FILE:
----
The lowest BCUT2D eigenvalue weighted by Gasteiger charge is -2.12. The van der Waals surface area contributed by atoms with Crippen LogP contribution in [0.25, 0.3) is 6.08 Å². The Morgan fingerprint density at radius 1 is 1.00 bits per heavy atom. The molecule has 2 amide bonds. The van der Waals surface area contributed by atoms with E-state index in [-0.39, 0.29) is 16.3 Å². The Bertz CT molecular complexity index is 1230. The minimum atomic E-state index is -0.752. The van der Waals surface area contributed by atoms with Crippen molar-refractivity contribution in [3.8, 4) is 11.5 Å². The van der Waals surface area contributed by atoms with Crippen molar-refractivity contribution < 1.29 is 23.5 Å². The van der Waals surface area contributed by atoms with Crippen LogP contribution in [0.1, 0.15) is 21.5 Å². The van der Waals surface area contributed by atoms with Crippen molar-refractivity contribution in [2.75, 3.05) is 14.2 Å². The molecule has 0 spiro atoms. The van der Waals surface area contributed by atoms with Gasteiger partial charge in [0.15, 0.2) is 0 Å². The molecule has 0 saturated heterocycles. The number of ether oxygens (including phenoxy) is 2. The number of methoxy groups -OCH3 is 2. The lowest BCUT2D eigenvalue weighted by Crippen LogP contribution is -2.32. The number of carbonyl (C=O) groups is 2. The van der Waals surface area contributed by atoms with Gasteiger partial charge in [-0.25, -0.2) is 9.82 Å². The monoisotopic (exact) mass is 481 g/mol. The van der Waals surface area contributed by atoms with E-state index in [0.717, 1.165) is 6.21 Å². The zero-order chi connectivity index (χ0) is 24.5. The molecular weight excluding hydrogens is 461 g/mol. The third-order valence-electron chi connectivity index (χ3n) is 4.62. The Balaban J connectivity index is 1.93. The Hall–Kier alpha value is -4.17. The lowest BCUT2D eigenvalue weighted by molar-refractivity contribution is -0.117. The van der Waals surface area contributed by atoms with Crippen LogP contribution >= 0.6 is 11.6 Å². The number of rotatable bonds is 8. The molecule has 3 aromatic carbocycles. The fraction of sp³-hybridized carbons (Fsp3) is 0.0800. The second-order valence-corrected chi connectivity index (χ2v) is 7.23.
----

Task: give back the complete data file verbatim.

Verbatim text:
The lowest BCUT2D eigenvalue weighted by Gasteiger charge is -2.12. The van der Waals surface area contributed by atoms with Crippen LogP contribution in [0.25, 0.3) is 6.08 Å². The Morgan fingerprint density at radius 1 is 1.00 bits per heavy atom. The molecule has 2 amide bonds. The van der Waals surface area contributed by atoms with E-state index in [-0.39, 0.29) is 16.3 Å². The Bertz CT molecular complexity index is 1230. The minimum atomic E-state index is -0.752. The van der Waals surface area contributed by atoms with Crippen molar-refractivity contribution in [3.8, 4) is 11.5 Å². The van der Waals surface area contributed by atoms with Crippen molar-refractivity contribution < 1.29 is 23.5 Å². The van der Waals surface area contributed by atoms with Crippen LogP contribution in [0.1, 0.15) is 21.5 Å². The van der Waals surface area contributed by atoms with Crippen molar-refractivity contribution in [2.75, 3.05) is 14.2 Å². The molecule has 0 spiro atoms. The van der Waals surface area contributed by atoms with Gasteiger partial charge in [0.15, 0.2) is 0 Å². The molecule has 0 saturated heterocycles. The number of ether oxygens (including phenoxy) is 2. The number of methoxy groups -OCH3 is 2. The lowest BCUT2D eigenvalue weighted by Crippen LogP contribution is -2.32. The number of carbonyl (C=O) groups is 2. The van der Waals surface area contributed by atoms with Gasteiger partial charge in [-0.25, -0.2) is 9.82 Å². The monoisotopic (exact) mass is 481 g/mol. The van der Waals surface area contributed by atoms with E-state index in [0.717, 1.165) is 6.21 Å². The zero-order chi connectivity index (χ0) is 24.5. The molecular weight excluding hydrogens is 461 g/mol. The third-order valence-electron chi connectivity index (χ3n) is 4.62. The Balaban J connectivity index is 1.93. The Hall–Kier alpha value is -4.17. The lowest BCUT2D eigenvalue weighted by molar-refractivity contribution is -0.117. The van der Waals surface area contributed by atoms with Crippen LogP contribution >= 0.6 is 11.6 Å². The number of rotatable bonds is 8. The molecule has 3 aromatic carbocycles. The fraction of sp³-hybridized carbons (Fsp3) is 0.0800. The second-order valence-corrected chi connectivity index (χ2v) is 7.23.